Reforms to the scope of GST

The problems with the current law

Under the current GST legislation, a supply of services is generally subject to GST in Australia if the service is performed in Australia. Where the service provider is a non-resident, the supply can still be subject to GST, even if the non-resident does not have a place of business in Australia. The non-resident supplier would generally have an obligation to register for GST in Australia if the supplier has income of $75,000 per annum or more. This means that, for example, sales of equipment located in Australia, such as aircraft, can trigger GST compliance obligations for non-residents, including the requirement to register for GST.

The reforms

Under the proposed reforms, supplies made by non-residents will no longer be subject to GST in certain scenarios. In some cases the GST will instead be payable by the recipient of the supply under the so-called “reverse charge” provisions, which shift the GST liability from the supplier to the recipient.

  • The key aspects of the reforms are: Services provided by a non-resident to an Australian recipient - Where a service is performed in Australian by a non-resident, the non-resident will no longer have to pay GST on the supply if the recipient is registered for GST and carries on business in Australia. Depending on the status of the Australian recipient, it may have to pay the GST instead under the “reverse charge” provisions.
  • Services provided by a non-resident to another non-resident - If a non-resident supplies a service in Australia to another non-resident solely for the purposes of an enterprise which the non-resident carries on outside of Australia, then the non-resident supplier will no longer have to pay GST. In this scenario, the recipient of the supply (also being a non-resident) would not have a liability to GST under the “reverse charge” provisions
  • Installation or assembly of goods in Australia - Under the current legislation, if a supplier of goods installs or assembles goods in Australia, this makes the supply of goods subject to GST. Under the proposed reforms, where the supplier installs or assembles the goods but does not import them, then the supplier will no longer be liable to pay GST on the supply. The importer of the goods will still be liable to pay any GST payable on importation. If the terms of sale provide for the supplier to install or assemble the goods in Australia then this will be deemed for GST purposes to be a separate service. In relation to that separate service, the supplier will not be subject to GST if the recipient is registered for GST and carries on a business in Australia. Depending on the status of the recipient, it may instead be liable to pay GST on that service under the “reverse charge” provisions.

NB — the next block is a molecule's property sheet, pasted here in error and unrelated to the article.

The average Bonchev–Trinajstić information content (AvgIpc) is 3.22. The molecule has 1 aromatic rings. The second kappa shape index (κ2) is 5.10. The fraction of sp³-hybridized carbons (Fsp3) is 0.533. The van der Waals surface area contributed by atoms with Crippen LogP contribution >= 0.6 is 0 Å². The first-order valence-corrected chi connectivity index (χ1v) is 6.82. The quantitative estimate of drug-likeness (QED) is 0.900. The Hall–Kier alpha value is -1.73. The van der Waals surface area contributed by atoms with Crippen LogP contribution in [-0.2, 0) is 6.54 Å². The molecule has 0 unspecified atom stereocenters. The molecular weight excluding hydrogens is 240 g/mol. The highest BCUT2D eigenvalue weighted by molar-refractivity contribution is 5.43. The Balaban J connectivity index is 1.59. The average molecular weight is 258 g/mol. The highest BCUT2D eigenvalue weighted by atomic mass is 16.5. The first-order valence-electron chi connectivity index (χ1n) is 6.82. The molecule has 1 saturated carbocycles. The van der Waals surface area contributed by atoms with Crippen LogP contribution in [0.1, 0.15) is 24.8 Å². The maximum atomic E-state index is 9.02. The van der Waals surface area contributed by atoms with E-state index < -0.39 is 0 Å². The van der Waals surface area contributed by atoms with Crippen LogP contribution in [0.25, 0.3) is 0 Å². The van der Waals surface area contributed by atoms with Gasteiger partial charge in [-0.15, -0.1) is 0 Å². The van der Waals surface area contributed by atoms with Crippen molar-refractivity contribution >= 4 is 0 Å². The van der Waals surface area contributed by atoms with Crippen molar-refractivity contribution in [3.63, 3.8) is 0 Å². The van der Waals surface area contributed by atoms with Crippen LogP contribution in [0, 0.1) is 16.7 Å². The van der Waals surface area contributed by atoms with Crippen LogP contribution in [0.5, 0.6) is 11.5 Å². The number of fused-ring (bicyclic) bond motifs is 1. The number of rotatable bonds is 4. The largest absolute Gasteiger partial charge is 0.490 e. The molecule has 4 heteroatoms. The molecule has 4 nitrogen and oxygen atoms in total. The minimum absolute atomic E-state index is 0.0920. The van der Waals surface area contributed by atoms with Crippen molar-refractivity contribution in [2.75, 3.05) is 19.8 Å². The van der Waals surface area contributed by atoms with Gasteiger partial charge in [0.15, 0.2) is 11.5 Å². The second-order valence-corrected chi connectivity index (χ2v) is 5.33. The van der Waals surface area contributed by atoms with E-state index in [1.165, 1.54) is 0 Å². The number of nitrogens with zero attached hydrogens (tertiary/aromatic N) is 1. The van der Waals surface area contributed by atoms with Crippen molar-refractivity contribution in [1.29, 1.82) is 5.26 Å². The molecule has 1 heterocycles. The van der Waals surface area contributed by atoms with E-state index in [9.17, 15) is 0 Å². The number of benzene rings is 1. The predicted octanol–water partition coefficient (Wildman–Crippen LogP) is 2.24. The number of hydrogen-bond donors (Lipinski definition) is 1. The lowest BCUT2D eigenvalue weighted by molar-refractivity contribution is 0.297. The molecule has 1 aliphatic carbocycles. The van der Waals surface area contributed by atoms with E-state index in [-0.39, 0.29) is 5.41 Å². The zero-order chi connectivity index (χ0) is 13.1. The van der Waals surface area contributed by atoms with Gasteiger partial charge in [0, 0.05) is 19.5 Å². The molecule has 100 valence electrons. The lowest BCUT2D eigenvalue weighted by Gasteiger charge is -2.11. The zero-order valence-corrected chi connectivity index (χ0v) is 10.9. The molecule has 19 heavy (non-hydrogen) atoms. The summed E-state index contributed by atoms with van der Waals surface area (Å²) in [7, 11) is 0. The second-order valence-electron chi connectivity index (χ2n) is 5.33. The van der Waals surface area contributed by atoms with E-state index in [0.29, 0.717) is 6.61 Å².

• Leasing of goods by a non-resident to another non-resident - Where a non-resident lessor of goods sells the leased goods to another non-resident who does not carry on an enterprise in Australia, the supplier will no longer be liable to pay GST. In order for this to apply, the lessee needs to have made a taxable importation of the goods before the transfer of ownership and needs to continue to lease the goods on the same terms and conditions afterwards. The non-resident lessor will also not have to pay GST on the rent payable under the lease, even if the equipment was in Australia when the lease was entered into. This reform will be particularly welcomed by the aviation finance industry as it will generally make aircraft financings less complex from a GST perspective especially when refinancing an aircraft which is already on lease in Australia.

Although these changes are designed to lessen the impact of GST on non-residents, Australian enterprises, especially financial institutions and other enterprises which have limited input tax recovery need to be aware that these changes expand the operation of the “reverse charge” provisions.

The Government has invited submissions on whether these changes should take effect on 1 July 2017 or on some other date.

Changes to the test for when an enterprise is carried on in Australia

The reforms introduce a new test for when an enterprise is carried on in Australia.

Going forward, an enterprise will be regarded as carried on in Australia if it is carried on by a director, officer, employee or an agent which has authority to enter into contracts. Where a broker, general commission agent or agent of independent status acting in the ordinary course of the agent’s business is carrying on the enterprise in Australia this will not, of itself, result in the principal being regarded as carrying on an enterprise in Australia.

Additionally, the test will not be satisfied unless the enterprise is carried on through a fixed place of business in Australia or be carried on in Australia for more than 183 days in a 12 month period.

Going forward

The consultation period on the revised Exposure Draft Bill closes on 21 October 2015.

King & Wood Mallesons will continue to monitor the progress of this legislation closely and provide further analysis following the release of any updates or clarifications from the Government. Please contact a member of the King & Wood Mallesons team if you would like further information or would like to discuss how these changes might affect your business.